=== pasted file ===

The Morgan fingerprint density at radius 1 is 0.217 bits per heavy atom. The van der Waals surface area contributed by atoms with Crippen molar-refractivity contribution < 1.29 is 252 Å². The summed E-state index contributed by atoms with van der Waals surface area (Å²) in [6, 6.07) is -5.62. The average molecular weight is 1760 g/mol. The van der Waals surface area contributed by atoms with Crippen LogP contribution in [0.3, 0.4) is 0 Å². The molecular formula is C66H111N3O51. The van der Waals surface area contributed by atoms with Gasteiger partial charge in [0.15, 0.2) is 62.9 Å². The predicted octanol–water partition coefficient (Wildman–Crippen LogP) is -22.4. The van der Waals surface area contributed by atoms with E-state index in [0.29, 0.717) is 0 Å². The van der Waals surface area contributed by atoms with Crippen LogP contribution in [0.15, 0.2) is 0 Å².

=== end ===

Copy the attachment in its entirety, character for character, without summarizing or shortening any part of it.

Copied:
The Morgan fingerprint density at radius 1 is 0.217 bits per heavy atom. The van der Waals surface area contributed by atoms with Crippen molar-refractivity contribution < 1.29 is 252 Å². The summed E-state index contributed by atoms with van der Waals surface area (Å²) in [6, 6.07) is -5.62. The average molecular weight is 1760 g/mol. The van der Waals surface area contributed by atoms with Crippen LogP contribution in [0.3, 0.4) is 0 Å². The molecular formula is C66H111N3O51. The van der Waals surface area contributed by atoms with Gasteiger partial charge in [0.15, 0.2) is 62.9 Å². The predicted octanol–water partition coefficient (Wildman–Crippen LogP) is -22.4. The van der Waals surface area contributed by atoms with E-state index in [0.29, 0.717) is 0 Å². The van der Waals surface area contributed by atoms with Crippen LogP contribution in [0.15, 0.2) is 0 Å².